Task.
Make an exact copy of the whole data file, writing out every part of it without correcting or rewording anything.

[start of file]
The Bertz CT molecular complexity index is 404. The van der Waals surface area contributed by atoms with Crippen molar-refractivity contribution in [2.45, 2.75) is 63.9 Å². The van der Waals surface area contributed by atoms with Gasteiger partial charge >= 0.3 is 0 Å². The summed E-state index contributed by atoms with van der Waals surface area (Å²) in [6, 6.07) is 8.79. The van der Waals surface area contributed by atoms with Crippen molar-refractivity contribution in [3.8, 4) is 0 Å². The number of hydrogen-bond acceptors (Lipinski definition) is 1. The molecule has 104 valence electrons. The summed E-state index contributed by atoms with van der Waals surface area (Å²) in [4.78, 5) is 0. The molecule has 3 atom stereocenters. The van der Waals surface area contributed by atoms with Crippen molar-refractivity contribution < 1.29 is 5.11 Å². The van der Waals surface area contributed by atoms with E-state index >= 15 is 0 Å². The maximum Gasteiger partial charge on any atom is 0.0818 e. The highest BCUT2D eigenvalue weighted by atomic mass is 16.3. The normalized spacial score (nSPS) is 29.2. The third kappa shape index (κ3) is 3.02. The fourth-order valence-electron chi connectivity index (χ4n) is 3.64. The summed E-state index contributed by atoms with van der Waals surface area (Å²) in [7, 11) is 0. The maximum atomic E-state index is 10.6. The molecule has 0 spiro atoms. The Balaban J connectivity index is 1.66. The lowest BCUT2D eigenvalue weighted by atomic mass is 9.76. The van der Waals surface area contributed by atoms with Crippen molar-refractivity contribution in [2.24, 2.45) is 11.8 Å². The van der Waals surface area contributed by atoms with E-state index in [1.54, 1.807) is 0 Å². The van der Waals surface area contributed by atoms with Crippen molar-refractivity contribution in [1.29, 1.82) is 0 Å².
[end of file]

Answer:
The Bertz CT molecular complexity index is 404. The van der Waals surface area contributed by atoms with Crippen molar-refractivity contribution in [2.45, 2.75) is 63.9 Å². The van der Waals surface area contributed by atoms with Gasteiger partial charge >= 0.3 is 0 Å². The summed E-state index contributed by atoms with van der Waals surface area (Å²) in [6, 6.07) is 8.79. The van der Waals surface area contributed by atoms with Crippen molar-refractivity contribution in [3.8, 4) is 0 Å². The number of hydrogen-bond acceptors (Lipinski definition) is 1. The molecule has 104 valence electrons. The summed E-state index contributed by atoms with van der Waals surface area (Å²) in [4.78, 5) is 0. The molecule has 3 atom stereocenters. The van der Waals surface area contributed by atoms with Crippen molar-refractivity contribution < 1.29 is 5.11 Å². The van der Waals surface area contributed by atoms with E-state index >= 15 is 0 Å². The maximum Gasteiger partial charge on any atom is 0.0818 e. The highest BCUT2D eigenvalue weighted by atomic mass is 16.3. The normalized spacial score (nSPS) is 29.2. The third kappa shape index (κ3) is 3.02. The fourth-order valence-electron chi connectivity index (χ4n) is 3.64. The summed E-state index contributed by atoms with van der Waals surface area (Å²) in [7, 11) is 0. The maximum atomic E-state index is 10.6. The molecule has 0 spiro atoms. The Balaban J connectivity index is 1.66. The lowest BCUT2D eigenvalue weighted by atomic mass is 9.76. The van der Waals surface area contributed by atoms with Crippen molar-refractivity contribution in [2.24, 2.45) is 11.8 Å². The van der Waals surface area contributed by atoms with E-state index in [1.54, 1.807) is 0 Å². The van der Waals surface area contributed by atoms with Crippen molar-refractivity contribution in [1.29, 1.82) is 0 Å².